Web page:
“That's crucial in the next six months. My clients have to be comfortable that there'll not be major changes in the business model.

“Our business is all contractual – we place a tender to run each canteen. I have to assure the people I work with that there will not be disruptions. They should also see the value of a bigger voice and a better system in getting things done, particularly when it concerns new business developments.”

The merger has been communicated to everyone concerned. A press release has gone out in Japan; in Singapore, all clients, staff and suppliers have been duly informed. 

The focus for local growth will be in new industries and markets outside B&I that The Wok People is not in yet: healthcare and schools. “We can penetrate these markets with support from Green House because of their expertise and experience in these areas.”

Besides integration, another priority will be curbing manpower crunches. “We have to enhance our policies, come up with more ideas for recruitment and retention, and work with government agencies for more trainings and upscaling.” Once these are resolved, overseas expansion can be planned for the next three to five years.


Inspired by Success

Mr. Chua has gone far in a career that he pursued passionately but did not dream of necessarily. He obtained an diploma in mechatronics from Ngee Ann Polytechnic to fulfil his mother’s wish.

“My mother believed that education could help me lead a better life. She worked three jobs to put us through school. We were staying in a rented flat back then,” he recounted.

His family situation made it clear that he had to study and work hard to improve his lot. And that was what he did.

In 1998, he went into the institutional catering business. “It had low-barriers to entry,” he said. “We didn’t need a big capital to get started. It is also scalable, so we just grew from there.”

The client build-up continued with batches of contract agreements from small manufacturing plants to business in out-of-town locations. These strengthened their knowledge base and prepared to run the same type of business but for different markets.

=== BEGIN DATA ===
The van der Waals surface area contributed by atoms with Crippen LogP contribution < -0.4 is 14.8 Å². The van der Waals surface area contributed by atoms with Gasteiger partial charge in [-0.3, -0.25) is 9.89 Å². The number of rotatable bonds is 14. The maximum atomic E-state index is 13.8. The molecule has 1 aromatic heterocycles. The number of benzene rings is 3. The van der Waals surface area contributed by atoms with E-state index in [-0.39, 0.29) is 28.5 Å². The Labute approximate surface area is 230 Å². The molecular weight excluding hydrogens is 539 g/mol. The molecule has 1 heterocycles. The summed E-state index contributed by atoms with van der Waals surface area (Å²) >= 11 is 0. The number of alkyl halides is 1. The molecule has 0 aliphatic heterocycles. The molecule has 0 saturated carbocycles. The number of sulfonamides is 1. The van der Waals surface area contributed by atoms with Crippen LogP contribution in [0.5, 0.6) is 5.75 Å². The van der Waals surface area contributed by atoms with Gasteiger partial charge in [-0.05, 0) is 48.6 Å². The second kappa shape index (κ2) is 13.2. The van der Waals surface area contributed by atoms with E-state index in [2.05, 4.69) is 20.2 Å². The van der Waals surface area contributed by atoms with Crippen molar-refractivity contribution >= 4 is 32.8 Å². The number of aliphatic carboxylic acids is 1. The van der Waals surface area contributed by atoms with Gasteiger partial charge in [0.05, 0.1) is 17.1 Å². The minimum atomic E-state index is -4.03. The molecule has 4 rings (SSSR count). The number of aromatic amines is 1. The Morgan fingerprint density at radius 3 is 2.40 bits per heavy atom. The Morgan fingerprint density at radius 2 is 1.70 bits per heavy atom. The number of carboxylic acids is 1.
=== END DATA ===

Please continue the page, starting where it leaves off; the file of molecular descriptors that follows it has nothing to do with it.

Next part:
The turning point finally came in 2000 when their company, Woko F&B, was awarded the staff catering contract by a five-star hotel, eventually catching the attention of other big-league companies to consider their services.

Eventually, in 2005, they sold Woko F&B to a Danish company. In 2009, they decided to set up The Wok People, gradually growing it to the success that it is today – a leader in B&I catering worth S$400 million in annual turnover.

The Wok People has been delivering quality products and services since it started, and at times even raising the industry standards. In 2010, after a year in business, it achieved the ISO9001:2008 requirements. 

A couple of years later, it launched an ongoing in-house staff training program, which merited the OHSAS 18001 and Bizsafe STAR certifications that it obtained in 2013. Industry recognitions followed these efforts of strengthening the business, beginning with Enterprise 50 Awards in 2015, Human Capital Partnership Award in 2017, and Skillsfuture Employer Award in 2018.

It also grew the number of sites serviced from 22 in 2010 to the current 65. All these were accomplished within a relatively short span of ten years. Mr. Chua was named EY Entrepreneur of the Year for F&B in 2014 by Ernst & Young.

Despite these achievements, slowing down has not crossed Mr. Chua’s mind. “There is still a lot to do,” he declared, “and a lot more people to nurture and serve.”

What started out for him as a business with great potential has turned into a passion. Success has not spoiled him; it has only inspired him to go on.